`Tequila Effect' gives Menem a headache

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In Latin America, "the Tequila Effect" is not something you feel the morning after too many margaritas.

Foreign investors use the expression to describe the shock-waves caused by a Mexican economic crisis on economies and stock markets throughout South America as foreign investors get cold feet and pull out their money.

In Argentina, where President Carlos Menem had created economic stability and rapid expansion since 1989, the latest fall-out from Mexico caused a 38-per-cent plunge in the stock market since December before the trend began reversing this week.

The President was considered a shoo-in for re-election, but the new economic problems, while hardly on the scale of those in Mexico, threaten to cut into his popularity and perhaps force the 14 May presidential race into a second, run-off round. Serious splits within the opposition suggest he will still win and fulfil his great ambition - he managed to force a change in the 1853 constitution to do so - of ruling for a second term.

Under the constitutional change, he will be allowed to run for only four more years, two fewer than his first term, taking him through to 1999. (He has often pledged the Falkland Islands "will be Argentine by the year 2000".)

For the first time since taking office in 1989, Mr Menem was jeered during a recent visit to his home province of La Rioja as local-government workers demanded "decent salaries".

One of the problems of the "Tequila Effect" is that Argentina's rapid growth in the past five years has been based largely on foreign capital investment. As nervous investors and speculators withdrew funds in the wake of Mexico's crisis, dumping pesos and buying dollars as a hedge, Argentina's provinces were the first to suffer.

Provincial governments have been unable to pay employees. In the northern city of Salta, municipal workers, owed two months' back-pay, set fire to the town hall in January, injuring seven people. With $5.2bn (£3.3bn) in Argentine debts maturing this year, provincial unrest may only grow.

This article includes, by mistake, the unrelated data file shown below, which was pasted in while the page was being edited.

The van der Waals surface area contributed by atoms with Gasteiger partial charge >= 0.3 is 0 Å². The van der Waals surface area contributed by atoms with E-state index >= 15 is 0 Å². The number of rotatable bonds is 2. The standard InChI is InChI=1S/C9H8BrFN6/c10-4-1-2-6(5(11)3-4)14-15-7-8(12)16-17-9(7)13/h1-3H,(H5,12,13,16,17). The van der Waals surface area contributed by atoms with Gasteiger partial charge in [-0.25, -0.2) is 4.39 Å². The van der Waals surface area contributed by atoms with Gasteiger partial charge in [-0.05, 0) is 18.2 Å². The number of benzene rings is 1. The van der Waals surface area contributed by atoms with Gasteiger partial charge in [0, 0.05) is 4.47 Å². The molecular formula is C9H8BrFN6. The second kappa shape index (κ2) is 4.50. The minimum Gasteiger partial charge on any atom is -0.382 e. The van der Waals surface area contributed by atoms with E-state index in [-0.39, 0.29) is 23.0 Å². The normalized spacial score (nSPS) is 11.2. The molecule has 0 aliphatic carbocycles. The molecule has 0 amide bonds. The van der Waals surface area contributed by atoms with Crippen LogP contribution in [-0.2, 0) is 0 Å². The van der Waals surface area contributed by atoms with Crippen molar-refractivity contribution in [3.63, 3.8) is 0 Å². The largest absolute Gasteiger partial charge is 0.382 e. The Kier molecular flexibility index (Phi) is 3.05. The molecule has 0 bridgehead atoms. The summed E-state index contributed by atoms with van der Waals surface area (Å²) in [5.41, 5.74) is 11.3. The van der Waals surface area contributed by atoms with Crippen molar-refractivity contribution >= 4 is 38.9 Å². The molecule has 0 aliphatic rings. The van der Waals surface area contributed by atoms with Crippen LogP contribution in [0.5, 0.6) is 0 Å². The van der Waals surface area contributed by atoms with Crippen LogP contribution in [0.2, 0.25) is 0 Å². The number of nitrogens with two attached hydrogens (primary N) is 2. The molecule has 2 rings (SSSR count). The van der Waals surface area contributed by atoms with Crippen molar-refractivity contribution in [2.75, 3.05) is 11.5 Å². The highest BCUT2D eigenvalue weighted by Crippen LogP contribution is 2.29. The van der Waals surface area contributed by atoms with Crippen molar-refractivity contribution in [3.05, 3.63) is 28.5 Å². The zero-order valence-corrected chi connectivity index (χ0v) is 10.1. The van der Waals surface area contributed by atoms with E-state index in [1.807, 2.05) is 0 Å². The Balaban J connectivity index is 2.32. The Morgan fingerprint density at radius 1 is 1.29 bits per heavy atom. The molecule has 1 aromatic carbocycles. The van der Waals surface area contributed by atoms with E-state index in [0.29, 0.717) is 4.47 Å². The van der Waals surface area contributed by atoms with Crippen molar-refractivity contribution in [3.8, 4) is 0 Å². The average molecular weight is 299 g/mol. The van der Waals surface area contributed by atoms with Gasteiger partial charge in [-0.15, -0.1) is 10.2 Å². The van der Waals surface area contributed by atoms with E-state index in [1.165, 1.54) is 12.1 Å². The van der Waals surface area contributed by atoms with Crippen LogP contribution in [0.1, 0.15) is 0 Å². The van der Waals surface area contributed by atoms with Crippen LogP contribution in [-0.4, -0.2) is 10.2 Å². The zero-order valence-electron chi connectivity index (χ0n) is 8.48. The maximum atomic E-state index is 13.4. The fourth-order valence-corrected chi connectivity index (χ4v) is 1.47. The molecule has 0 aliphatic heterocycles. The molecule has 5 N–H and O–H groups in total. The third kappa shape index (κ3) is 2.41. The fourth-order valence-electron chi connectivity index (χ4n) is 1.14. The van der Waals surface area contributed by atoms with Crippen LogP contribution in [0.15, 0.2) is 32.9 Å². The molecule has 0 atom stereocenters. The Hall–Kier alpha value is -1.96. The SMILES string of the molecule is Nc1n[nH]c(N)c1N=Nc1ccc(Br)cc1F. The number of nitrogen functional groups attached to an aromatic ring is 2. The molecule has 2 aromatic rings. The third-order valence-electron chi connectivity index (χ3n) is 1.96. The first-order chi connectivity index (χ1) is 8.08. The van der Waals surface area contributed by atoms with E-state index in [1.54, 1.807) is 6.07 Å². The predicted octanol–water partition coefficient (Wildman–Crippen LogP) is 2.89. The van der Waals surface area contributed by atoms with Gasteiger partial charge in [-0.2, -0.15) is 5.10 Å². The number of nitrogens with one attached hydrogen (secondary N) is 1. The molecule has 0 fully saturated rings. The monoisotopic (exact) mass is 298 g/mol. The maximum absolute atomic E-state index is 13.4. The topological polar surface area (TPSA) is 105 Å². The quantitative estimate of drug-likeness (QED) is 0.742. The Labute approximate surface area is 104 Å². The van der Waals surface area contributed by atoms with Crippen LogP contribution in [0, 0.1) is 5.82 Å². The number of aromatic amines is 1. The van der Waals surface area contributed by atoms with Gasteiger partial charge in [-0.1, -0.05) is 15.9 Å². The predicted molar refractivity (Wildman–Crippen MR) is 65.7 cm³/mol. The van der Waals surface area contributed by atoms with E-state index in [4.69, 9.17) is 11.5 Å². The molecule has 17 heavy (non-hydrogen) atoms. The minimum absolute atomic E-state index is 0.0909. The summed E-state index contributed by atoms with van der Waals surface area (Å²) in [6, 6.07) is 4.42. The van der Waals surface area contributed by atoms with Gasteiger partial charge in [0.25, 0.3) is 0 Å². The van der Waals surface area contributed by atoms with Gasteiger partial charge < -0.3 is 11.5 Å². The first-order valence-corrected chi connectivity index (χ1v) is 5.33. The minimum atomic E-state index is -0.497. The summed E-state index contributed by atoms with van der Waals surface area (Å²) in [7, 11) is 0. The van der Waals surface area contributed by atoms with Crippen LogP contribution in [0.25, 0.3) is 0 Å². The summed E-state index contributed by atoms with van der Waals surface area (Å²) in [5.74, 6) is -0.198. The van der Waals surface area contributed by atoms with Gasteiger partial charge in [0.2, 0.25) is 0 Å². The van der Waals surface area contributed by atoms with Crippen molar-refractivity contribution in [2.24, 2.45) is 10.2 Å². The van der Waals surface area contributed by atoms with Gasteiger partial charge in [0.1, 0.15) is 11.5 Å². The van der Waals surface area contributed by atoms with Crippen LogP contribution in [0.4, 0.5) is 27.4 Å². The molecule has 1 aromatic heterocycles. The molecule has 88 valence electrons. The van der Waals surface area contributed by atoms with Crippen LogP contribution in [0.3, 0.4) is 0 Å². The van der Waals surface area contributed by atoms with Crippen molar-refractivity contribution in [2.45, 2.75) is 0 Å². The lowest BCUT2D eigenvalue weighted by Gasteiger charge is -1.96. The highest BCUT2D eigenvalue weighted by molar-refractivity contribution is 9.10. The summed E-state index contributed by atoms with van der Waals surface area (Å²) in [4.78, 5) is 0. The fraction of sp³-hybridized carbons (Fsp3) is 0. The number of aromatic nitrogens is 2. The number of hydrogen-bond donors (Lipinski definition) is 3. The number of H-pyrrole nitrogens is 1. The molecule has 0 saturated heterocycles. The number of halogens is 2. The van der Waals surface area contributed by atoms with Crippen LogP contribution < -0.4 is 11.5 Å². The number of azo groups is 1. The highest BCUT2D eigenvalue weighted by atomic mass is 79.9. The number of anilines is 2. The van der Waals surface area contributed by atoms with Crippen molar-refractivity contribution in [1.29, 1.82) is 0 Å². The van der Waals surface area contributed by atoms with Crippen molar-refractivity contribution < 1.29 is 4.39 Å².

One of Mr Menem's leading presidential opponents, Horacio Massaccesi, of the Radical Civic Union (UCR) party - traditional rival of Mr Menem's Peronists - said the President's concentration of political and economic power in the country's centre, particularly in Buenos Aires province, caused provinces to suffer "violent surgery without an anaesthetic".

The centre "has become a big shopping mall of 300 square kilometres," Mr Massaccesi, governor of Rio Negro province, said. He has been described as the Robin Hood of Patagonia after "robbing" the province's treasury to pay public workers. But splits within his party, previously led by the former president Raul Alfonsin, have pushed him back into third place in opinion-polls.

The UCR suffered another blow this week when Dante Caputo, foreign minister under Mr Alfonsin and more recently UN mediator in Haiti, suggested he may abandon the party to join the growing Front for a Country of Solidarity (Frepaso), which links left-wing parties, disgruntled former Peronists and environmental groups. Frepaso's presidential candidate, Senator Jose Octavio Bordon, has moved ahead of Mr Massaccesi into second place in opinion-polls for the election.

If Mr Menem fails to win re-election, he may blame the "Tequila Effect" but will have to shoulder some of the responsibility himself. Living up to his reputation for putting his foot in it, he recently came out with remarks on the poor which, paraphrased, amounted to "let them play golf".

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